[7] There is no doubt as to the correctness of the instructions given by the court, but appellant complains of the court's refusal to give certain instructions proposed by defendant. The defendant requested the court to give twenty-eight instructions, ranging in length from a few lines to about four folios. Of these the court gave seven and refused twenty-one, all but two of the twenty-one being refused on the ground that they were "given elsewhere in effect." The propositions of law contained in the proposed instructions which appellant contends should have been given are as follows: (No. 3) That the words "willfully, unlawfully, feloniously, violently and forcibly" are not mere idle words of form but material allegations which must be proved. (6) That it is not sufficient to prove an intent to accomplish the act by persuasion, but an actual attempt by force and violence against the will and without the consent of prosecutrix must be shown. (9) That the use of actual force must be proved. (10) That the act must be accomplished against the resistance of prosecutrix. (13) That a mere technical assault is not sufficient. (15) That both the assault and intent must be proved, and some overt act must be shown. (18) That voluntary submission, though reluctantly given, is a defense. (19) That verbal resistance is not sufficient. (21) That want of consent must be actual and not merely technical. (22) That resistance must be by acts, and not a mere pretense, and reasonably proportionate to strength and opportunity and must persist until offense is consummated. (24) That if consent was given at any time prior to the commission of the act, though reluctantly, the verdict should be not guilty. Proposed instruction No. 23 is so clearly argumentative as to merit no discussion.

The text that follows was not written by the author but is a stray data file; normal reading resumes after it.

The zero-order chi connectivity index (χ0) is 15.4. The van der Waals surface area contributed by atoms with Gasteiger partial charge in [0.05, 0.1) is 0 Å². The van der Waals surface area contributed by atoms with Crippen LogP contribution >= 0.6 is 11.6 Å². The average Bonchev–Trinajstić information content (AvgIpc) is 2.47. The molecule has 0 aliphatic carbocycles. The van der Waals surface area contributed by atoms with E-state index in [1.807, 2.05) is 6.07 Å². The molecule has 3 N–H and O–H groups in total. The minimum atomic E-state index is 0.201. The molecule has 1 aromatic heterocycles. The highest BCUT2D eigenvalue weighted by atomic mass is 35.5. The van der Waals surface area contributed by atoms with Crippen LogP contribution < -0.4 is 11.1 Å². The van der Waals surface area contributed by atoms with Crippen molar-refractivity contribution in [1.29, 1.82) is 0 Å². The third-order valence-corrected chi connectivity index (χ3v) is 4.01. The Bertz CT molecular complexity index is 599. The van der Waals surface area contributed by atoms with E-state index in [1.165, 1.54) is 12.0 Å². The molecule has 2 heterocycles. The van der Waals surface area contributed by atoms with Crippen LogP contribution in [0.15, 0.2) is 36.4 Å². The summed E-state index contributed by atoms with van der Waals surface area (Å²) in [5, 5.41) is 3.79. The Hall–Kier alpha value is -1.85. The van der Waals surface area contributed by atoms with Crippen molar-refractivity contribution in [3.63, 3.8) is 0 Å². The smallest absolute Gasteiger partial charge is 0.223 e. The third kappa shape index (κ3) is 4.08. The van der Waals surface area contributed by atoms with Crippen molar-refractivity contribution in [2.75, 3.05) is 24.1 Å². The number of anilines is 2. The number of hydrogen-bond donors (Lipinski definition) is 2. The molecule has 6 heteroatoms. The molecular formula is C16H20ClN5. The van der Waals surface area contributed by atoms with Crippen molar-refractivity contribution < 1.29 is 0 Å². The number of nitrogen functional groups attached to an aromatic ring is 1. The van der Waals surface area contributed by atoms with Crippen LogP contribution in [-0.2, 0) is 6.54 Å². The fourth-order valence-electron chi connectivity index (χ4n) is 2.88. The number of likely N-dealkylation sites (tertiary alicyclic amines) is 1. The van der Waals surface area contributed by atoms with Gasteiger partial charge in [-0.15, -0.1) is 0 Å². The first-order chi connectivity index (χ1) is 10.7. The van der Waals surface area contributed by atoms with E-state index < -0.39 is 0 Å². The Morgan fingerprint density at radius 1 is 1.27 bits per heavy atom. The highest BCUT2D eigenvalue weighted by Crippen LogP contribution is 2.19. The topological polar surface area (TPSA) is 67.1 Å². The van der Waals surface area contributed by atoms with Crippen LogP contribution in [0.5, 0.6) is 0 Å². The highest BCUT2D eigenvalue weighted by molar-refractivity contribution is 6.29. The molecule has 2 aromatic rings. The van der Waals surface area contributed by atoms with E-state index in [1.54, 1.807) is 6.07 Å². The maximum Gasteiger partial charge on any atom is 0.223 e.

The court instructed the jury that the prosecution must prove all the material allegations of the information beyond a reasonable doubt; that if the defendant "willfully, unlawfully, feloniously, violently and forcibly" committed the act with the intent then and there feloniously and by force and violence to carnally know and ravish" the prosecutrix "and accomplish with her an act of sexual intercourse, against her will and without her consent," then the verdict should be guilty; that "rape is an act of sexual intercourse, accomplished with a female not the wife of the perpetrator . . . where she resists, but her resistance is overcome by force and violence"; that the act must have been committed "with the felonious intent then and there to carnally know and ravish" the prosecutrix, "and accomplish with her an act of sexual intercourse, against her will and without her consent"; that proof of threats are not sufficient to constitute an assault; that if "she failed as a matter of fact to oppose the commission of the offense charged, then you may consider such lack of opposition . . . as consent upon her part to the commission of said offense and if you so find such consent to so have been given, then one of the essential elements of the crime charged is lacking and you must return a verdict of not guilty"; that general statements of the prosecutrix that "she did her utmost, and the like, will not be sufficient to establish the fact of resistance, but she must relate the acts done in order that the jury may judge whether any were omitted." Certain other instructions given are hereinafter set out. It thus appears that the court fairly instructed the jury on all propositions of law contained in the proposed instructions which were refused, though not always in language so favorable to the defendant as in those refused.